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Obama lands in North Dakota

BISMARCK -- The president has landed in North Dakota enroute to the Standing Rock Indian Reservation.

President Barack Obama and first lady Michelle Obama arrived at Bismarck Airport in Air Force One at approximately 2:20 p.m. Friday. The couple waved to North Dakota leaders as they descended the stairs, followed by Sen. Heidi Heitkamp, D-N.D.

The president and first lady were briefly greeted by North Dakota Gov. Jack Dalrymple and his first lady Betsy, former Sen. Kent Conrad, D-N.D., and other state leaders before making their way to a helicopter that transported them to Cannon Ball for the Flag Day Celebration Wacipi.

Barack Obama is expected to making a speech to tribal members later today.

The president’s departure for North Dakota was delayed while he delivered a statement on Iraq earlier in the day.

Obama is the first sitting president to visit Indian Country since President Bill Clinton visited the Pine Ridge reservation in South Dakota in 1999. Before that, the last sitting president to visit a reservation was Franklin D. Roosevelt, who stopped at a Cherokee reservation in 1936 during a trip through North Carolina’s Great Smoky Mountains.

Friday’s visit is Obama’s first to North Dakota as president. He made two campaign stops in North Dakota in 2008, speaking to crowds in Grand Forks and Fargo.  

The last president to visit North Dakota was George W. Bush, who visited Fargo in 2005 while promoting a Social Security reform proposal. Clinton came to the Grand Forks Air Force Base after the Red River flooded Grand Forks in 1997.

North Dakota as a whole is unfriendly political territory for Obama, who received 45 percent of the state’s vote in the 2008 election and just 39 percent in 2012.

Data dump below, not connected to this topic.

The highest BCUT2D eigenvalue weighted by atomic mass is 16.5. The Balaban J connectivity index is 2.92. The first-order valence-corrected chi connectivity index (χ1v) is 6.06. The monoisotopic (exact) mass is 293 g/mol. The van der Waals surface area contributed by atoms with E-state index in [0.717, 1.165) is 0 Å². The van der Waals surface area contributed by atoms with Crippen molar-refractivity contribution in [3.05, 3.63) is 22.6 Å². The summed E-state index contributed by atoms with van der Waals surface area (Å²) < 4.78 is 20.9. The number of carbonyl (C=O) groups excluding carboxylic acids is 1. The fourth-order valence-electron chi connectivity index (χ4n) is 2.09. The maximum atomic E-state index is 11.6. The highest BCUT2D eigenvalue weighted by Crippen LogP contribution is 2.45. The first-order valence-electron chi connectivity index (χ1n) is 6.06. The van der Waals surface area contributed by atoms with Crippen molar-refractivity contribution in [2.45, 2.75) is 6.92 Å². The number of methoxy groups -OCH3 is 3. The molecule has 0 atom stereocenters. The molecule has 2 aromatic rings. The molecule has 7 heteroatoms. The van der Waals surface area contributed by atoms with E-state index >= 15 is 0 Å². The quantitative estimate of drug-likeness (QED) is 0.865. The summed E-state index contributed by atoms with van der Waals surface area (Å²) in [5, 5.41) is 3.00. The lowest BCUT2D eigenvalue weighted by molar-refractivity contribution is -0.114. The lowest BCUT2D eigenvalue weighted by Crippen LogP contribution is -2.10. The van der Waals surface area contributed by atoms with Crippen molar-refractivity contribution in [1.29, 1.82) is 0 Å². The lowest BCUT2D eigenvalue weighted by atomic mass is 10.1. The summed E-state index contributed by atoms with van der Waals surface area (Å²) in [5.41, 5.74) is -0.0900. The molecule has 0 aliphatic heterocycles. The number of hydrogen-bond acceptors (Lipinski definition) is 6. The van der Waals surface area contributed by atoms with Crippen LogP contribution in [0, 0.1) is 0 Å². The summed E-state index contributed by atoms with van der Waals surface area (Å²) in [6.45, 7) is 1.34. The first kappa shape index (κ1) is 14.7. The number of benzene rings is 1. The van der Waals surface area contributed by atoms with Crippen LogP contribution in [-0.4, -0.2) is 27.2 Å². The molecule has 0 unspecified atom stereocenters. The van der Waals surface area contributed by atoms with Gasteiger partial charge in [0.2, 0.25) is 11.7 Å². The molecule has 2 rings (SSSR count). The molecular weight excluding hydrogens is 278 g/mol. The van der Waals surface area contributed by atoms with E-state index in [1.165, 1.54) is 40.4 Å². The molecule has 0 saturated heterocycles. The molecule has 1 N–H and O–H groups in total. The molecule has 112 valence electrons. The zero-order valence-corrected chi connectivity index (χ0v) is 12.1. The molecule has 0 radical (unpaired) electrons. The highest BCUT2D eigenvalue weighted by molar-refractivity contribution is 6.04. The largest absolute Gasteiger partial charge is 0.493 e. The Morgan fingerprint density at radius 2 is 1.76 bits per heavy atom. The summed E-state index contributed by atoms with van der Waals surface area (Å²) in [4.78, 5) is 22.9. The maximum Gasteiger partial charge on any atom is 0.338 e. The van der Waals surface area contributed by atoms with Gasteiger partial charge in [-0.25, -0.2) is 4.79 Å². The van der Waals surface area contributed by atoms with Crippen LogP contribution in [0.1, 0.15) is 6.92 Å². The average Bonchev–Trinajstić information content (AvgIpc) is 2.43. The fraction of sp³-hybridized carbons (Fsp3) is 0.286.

Republicans enjoy supermajorities in both houses of the state Legislature and hold the governor’s office and all statewide offices except that of Democratic U.S. Sen. Heidi Heitkamp, and even she has clashed with the Obama administration over the Keystone XL pipeline and proposed limits on greenhouse gas emissions from coal-fired power plants.

But Obama has enjoyed strong support in Indian Country, garnering 79 percent of the vote in 2012 in Sioux County, which consists of the North Dakota side of the Standing Rock reservation.

In an op-ed piece last week announcing his visit to a North Dakota reservation, Obama wrote that he would announce “new initiatives to expand opportunity in Indian country by growing tribal economies and improving Indian education.”

North Dakota boasted the nation’s lowest unemployment rate in April, at 2.6 percent, but Standing Rock is far from enjoying the same level of economic prosperity. The reservation’s jobless rate currently hovers at around 60 percent and the poverty rate is roughly 40 percent, tribal officials said this week.

Obama’s visit coincides with the Flag Day Celebration Wacipi, a powwow honoring tribal members who have served in the military. The annual three-day gathering during the week of Flag Day began in the 1920s and took on its official name in 1972 during the Vietnam War, according to the tribe’s historian, LaDonna Allard.

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